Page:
With the importance of keeping corporate data secure, it is important for developers to know some basics of keeping it safe. Troy Hunt, a Microsoft Regional Director and MVP, wrote a series of articles fixing data breaches. I have not finished reading this yet but so far it is great information.
We have a data breach problem. They’re constant news headlines, they’re impacting all of us and frankly, things aren’t getting any better. Quite the opposite, in fact – things are going downhill in a hurry.
Last month, I went to Washington DC, sat in front of Congress and told them about the problem. My full written testimony is in that link and it talks about many of the issue we face today and the impact data breaches have on identity verification. That was really our mandate – understanding the impact on how we verify ourselves – but I want to go back a step and focus on how we tackle data breaches themselves.
Yesterday, I wrote the first part of this 5-part series on fixing data breaches and I focused on education. It’s the absolute best bang for your buck by a massive margin and it pays off over and over again across many years and many projects. Best of all, it’s about prevention rather than cure.
The next few parts of this series all focus on cures – how do we fix data breaches once bad code has already been written or bad server configurations deployed? In part 2 of the series, I want to talk about data ownership and minimisation and this is all about reducing the impact on individuals and organisations alike when things do go wrong.
This week, I’ve been writing up my 5-part guide on “Fixing Data Breaches”. On Monday I talked about the value of education; let’s try and stop the breach from happening in the first place. Then yesterday it was all about reducing the impact of a breach, namely by collecting a lot less data in the first place then recognising that it belongs to the person who provided it and treating with the appropriate respect.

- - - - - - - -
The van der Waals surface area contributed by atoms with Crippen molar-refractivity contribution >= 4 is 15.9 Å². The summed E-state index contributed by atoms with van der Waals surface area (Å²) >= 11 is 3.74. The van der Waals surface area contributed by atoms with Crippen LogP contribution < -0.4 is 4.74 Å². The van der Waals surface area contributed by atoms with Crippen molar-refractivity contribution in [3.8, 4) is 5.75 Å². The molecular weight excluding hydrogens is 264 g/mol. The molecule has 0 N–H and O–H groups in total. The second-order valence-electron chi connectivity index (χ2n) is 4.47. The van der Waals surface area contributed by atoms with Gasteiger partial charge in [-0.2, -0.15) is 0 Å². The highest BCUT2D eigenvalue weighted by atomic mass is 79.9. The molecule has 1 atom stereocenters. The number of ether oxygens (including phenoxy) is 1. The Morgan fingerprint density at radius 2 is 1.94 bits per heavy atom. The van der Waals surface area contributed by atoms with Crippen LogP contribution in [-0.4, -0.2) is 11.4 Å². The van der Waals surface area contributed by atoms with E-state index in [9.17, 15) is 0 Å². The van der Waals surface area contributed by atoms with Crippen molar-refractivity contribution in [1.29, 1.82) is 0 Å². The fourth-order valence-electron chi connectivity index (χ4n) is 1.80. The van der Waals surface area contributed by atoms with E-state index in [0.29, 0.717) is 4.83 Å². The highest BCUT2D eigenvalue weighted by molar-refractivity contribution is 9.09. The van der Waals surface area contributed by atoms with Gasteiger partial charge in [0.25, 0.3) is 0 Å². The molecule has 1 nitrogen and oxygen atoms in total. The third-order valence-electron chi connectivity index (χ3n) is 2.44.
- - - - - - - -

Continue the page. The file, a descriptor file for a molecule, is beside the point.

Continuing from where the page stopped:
Today, I want to focus on the ease of disclosure. What I’m talking about here is ensuring that when someone wants to report something of a security nature – and that could be anything from a minor vulnerability through to a major data breach – that channels exist to easily communicate the issue with the organisation involved. That may sound both obvious and simple, but it’s frequently a tedious, time consuming process which results in many serious incidents going unreported.
Over the course of this week, I’ve been writing about “Fixing Data Breaches” which focuses on actionable steps that can be taken to reduce the prevalence and the impact of these incidents. I started out by talking about the value of education; let’s do a better job of stopping these incidents from occurring in the first place by avoiding well-known coding and configuration flaws. I went on to data ownership and minimisation where I talked about giving people back control of their data and collecting less of it in the first place. And then yesterday, I encouraged people to make disclosure easier because there are way too many cases where serious issues go unreported.
Today’s post extends on yesterday’s but I wanted to break it out into a discrete piece and come at it from a different angle. Bug bounties have a really interesting way of changing the economics of security flaws and reversing the outcome from one where companies and customers lose, to promoting one where everyone wins. Let’s explore that further.
In the first 4 parts of “Fixing Data Breaches”, I highlighted education, data ownership and minimisation, the ease of disclosure and bug bounties as ways of addressing the problem. It was inevitable that we’d eventually end up talking about penalties though because the fact remains that although all the aforementioned recommendations make perfect sense, we’re still faced with data breaches day in and day out from companies just not getting the message.
This part of the series is also the hardest to implement. It requires regulatory changes, can be highly subjective and poses all sorts of cross-border challenges. But it’s important, so let me do my best articulating it.